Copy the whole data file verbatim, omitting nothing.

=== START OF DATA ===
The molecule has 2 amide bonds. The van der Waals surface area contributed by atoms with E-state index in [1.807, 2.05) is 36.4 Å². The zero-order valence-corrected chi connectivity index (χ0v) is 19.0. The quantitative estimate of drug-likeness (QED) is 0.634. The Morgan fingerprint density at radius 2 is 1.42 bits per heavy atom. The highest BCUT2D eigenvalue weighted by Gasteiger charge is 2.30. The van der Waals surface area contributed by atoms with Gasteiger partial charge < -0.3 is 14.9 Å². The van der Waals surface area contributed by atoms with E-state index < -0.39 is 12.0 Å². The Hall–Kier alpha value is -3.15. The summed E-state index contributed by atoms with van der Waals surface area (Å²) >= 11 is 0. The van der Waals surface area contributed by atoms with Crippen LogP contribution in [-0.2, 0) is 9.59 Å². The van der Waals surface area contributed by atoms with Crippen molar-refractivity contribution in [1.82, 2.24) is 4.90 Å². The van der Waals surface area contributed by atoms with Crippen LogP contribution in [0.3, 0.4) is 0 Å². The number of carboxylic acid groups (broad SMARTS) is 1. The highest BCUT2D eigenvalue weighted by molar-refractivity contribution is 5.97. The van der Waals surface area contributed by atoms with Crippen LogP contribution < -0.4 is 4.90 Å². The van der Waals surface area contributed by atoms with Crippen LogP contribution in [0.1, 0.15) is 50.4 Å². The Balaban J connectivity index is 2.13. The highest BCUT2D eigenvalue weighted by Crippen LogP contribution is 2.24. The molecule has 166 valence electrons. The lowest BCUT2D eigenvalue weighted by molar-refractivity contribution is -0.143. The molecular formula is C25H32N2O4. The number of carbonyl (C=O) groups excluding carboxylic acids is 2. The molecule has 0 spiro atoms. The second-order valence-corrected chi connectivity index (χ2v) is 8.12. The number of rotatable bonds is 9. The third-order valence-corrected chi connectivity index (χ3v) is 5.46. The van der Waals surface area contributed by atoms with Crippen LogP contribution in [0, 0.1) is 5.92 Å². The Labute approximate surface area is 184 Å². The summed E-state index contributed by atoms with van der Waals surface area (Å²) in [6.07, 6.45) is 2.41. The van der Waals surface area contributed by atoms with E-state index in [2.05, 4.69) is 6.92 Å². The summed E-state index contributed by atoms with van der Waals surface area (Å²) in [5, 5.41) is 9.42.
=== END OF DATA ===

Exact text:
The molecule has 2 amide bonds. The van der Waals surface area contributed by atoms with E-state index in [1.807, 2.05) is 36.4 Å². The zero-order valence-corrected chi connectivity index (χ0v) is 19.0. The quantitative estimate of drug-likeness (QED) is 0.634. The Morgan fingerprint density at radius 2 is 1.42 bits per heavy atom. The highest BCUT2D eigenvalue weighted by Gasteiger charge is 2.30. The van der Waals surface area contributed by atoms with Gasteiger partial charge < -0.3 is 14.9 Å². The van der Waals surface area contributed by atoms with E-state index < -0.39 is 12.0 Å². The Hall–Kier alpha value is -3.15. The summed E-state index contributed by atoms with van der Waals surface area (Å²) >= 11 is 0. The van der Waals surface area contributed by atoms with Crippen LogP contribution in [-0.2, 0) is 9.59 Å². The van der Waals surface area contributed by atoms with Crippen molar-refractivity contribution in [1.82, 2.24) is 4.90 Å². The van der Waals surface area contributed by atoms with Crippen LogP contribution in [0.3, 0.4) is 0 Å². The number of carboxylic acid groups (broad SMARTS) is 1. The highest BCUT2D eigenvalue weighted by molar-refractivity contribution is 5.97. The van der Waals surface area contributed by atoms with Crippen LogP contribution < -0.4 is 4.90 Å². The van der Waals surface area contributed by atoms with Crippen LogP contribution in [0.1, 0.15) is 50.4 Å². The Balaban J connectivity index is 2.13. The highest BCUT2D eigenvalue weighted by Crippen LogP contribution is 2.24. The molecule has 166 valence electrons. The lowest BCUT2D eigenvalue weighted by molar-refractivity contribution is -0.143. The molecular formula is C25H32N2O4. The number of carbonyl (C=O) groups excluding carboxylic acids is 2. The molecule has 0 spiro atoms. The second-order valence-corrected chi connectivity index (χ2v) is 8.12. The number of rotatable bonds is 9. The third-order valence-corrected chi connectivity index (χ3v) is 5.46. The van der Waals surface area contributed by atoms with Crippen LogP contribution in [0, 0.1) is 5.92 Å². The Labute approximate surface area is 184 Å². The summed E-state index contributed by atoms with van der Waals surface area (Å²) in [6.07, 6.45) is 2.41. The van der Waals surface area contributed by atoms with E-state index in [2.05, 4.69) is 6.92 Å². The summed E-state index contributed by atoms with van der Waals surface area (Å²) in [5, 5.41) is 9.42.